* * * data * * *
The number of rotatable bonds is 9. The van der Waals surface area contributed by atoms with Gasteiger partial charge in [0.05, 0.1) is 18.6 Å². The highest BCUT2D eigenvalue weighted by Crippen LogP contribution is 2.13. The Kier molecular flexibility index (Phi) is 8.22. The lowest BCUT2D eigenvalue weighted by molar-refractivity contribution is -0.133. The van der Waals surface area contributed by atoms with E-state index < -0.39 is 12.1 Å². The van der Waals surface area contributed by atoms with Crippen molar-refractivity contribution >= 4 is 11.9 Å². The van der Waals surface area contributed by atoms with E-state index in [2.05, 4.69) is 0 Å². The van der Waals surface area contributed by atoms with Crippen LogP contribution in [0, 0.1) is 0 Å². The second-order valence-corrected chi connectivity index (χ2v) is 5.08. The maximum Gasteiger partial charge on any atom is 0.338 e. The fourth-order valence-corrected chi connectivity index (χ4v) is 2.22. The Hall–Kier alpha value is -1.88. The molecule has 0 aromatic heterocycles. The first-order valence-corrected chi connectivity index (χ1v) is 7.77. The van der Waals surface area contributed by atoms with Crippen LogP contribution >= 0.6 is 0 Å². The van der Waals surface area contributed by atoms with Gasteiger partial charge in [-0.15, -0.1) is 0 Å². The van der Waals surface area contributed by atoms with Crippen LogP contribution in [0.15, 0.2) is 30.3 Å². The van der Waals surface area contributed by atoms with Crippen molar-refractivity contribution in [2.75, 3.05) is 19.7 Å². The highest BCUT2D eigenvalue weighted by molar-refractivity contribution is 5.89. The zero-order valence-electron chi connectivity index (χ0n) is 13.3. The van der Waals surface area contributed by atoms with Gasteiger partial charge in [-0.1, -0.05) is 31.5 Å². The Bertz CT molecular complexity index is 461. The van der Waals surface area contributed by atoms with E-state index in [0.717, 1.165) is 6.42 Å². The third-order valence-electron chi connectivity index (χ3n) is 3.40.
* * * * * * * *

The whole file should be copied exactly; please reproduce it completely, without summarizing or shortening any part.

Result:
The number of rotatable bonds is 9. The van der Waals surface area contributed by atoms with Gasteiger partial charge in [0.05, 0.1) is 18.6 Å². The highest BCUT2D eigenvalue weighted by Crippen LogP contribution is 2.13. The Kier molecular flexibility index (Phi) is 8.22. The lowest BCUT2D eigenvalue weighted by molar-refractivity contribution is -0.133. The van der Waals surface area contributed by atoms with E-state index < -0.39 is 12.1 Å². The van der Waals surface area contributed by atoms with Crippen molar-refractivity contribution >= 4 is 11.9 Å². The van der Waals surface area contributed by atoms with E-state index in [2.05, 4.69) is 0 Å². The van der Waals surface area contributed by atoms with Crippen LogP contribution in [0, 0.1) is 0 Å². The second-order valence-corrected chi connectivity index (χ2v) is 5.08. The maximum Gasteiger partial charge on any atom is 0.338 e. The fourth-order valence-corrected chi connectivity index (χ4v) is 2.22. The Hall–Kier alpha value is -1.88. The molecule has 0 aromatic heterocycles. The first-order valence-corrected chi connectivity index (χ1v) is 7.77. The van der Waals surface area contributed by atoms with Crippen LogP contribution >= 0.6 is 0 Å². The van der Waals surface area contributed by atoms with Gasteiger partial charge in [-0.15, -0.1) is 0 Å². The van der Waals surface area contributed by atoms with Crippen LogP contribution in [0.15, 0.2) is 30.3 Å². The van der Waals surface area contributed by atoms with Crippen molar-refractivity contribution in [2.75, 3.05) is 19.7 Å². The highest BCUT2D eigenvalue weighted by molar-refractivity contribution is 5.89. The zero-order valence-electron chi connectivity index (χ0n) is 13.3. The van der Waals surface area contributed by atoms with Gasteiger partial charge in [-0.1, -0.05) is 31.5 Å². The Bertz CT molecular complexity index is 461. The van der Waals surface area contributed by atoms with E-state index in [0.717, 1.165) is 6.42 Å². The third-order valence-electron chi connectivity index (χ3n) is 3.40.